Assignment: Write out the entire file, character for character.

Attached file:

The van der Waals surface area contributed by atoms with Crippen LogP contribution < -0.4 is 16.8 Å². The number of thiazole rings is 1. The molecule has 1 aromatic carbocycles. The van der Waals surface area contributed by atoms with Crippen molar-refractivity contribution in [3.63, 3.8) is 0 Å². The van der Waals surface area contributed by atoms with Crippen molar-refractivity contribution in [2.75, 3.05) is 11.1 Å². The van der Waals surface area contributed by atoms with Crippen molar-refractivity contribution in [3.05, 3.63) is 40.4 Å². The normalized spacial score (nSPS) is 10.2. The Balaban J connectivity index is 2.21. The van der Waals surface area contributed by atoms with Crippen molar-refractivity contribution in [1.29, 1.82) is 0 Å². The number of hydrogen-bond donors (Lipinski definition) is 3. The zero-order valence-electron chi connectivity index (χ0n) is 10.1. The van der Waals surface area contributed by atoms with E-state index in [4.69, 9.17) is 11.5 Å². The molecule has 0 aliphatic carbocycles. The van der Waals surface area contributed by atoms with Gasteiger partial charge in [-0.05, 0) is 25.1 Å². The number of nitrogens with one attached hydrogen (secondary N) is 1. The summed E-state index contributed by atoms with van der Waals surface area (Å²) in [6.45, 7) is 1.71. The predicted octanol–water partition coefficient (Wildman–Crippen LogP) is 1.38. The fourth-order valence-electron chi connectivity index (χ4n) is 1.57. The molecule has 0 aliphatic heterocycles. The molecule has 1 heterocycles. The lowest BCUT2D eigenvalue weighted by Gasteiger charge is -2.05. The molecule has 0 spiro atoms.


The van der Waals surface area contributed by atoms with Crippen LogP contribution < -0.4 is 16.8 Å². The number of thiazole rings is 1. The molecule has 1 aromatic carbocycles. The van der Waals surface area contributed by atoms with Crippen molar-refractivity contribution in [3.63, 3.8) is 0 Å². The van der Waals surface area contributed by atoms with Crippen molar-refractivity contribution in [2.75, 3.05) is 11.1 Å². The van der Waals surface area contributed by atoms with Crippen molar-refractivity contribution in [3.05, 3.63) is 40.4 Å². The normalized spacial score (nSPS) is 10.2. The Balaban J connectivity index is 2.21. The van der Waals surface area contributed by atoms with Crippen molar-refractivity contribution in [1.29, 1.82) is 0 Å². The number of hydrogen-bond donors (Lipinski definition) is 3. The zero-order valence-electron chi connectivity index (χ0n) is 10.1. The van der Waals surface area contributed by atoms with E-state index in [4.69, 9.17) is 11.5 Å². The molecule has 0 aliphatic carbocycles. The van der Waals surface area contributed by atoms with Gasteiger partial charge in [-0.05, 0) is 25.1 Å². The number of nitrogens with one attached hydrogen (secondary N) is 1. The summed E-state index contributed by atoms with van der Waals surface area (Å²) in [6.45, 7) is 1.71. The predicted octanol–water partition coefficient (Wildman–Crippen LogP) is 1.38. The fourth-order valence-electron chi connectivity index (χ4n) is 1.57. The molecule has 0 aliphatic heterocycles. The molecule has 1 heterocycles. The lowest BCUT2D eigenvalue weighted by Gasteiger charge is -2.05. The molecule has 0 spiro atoms.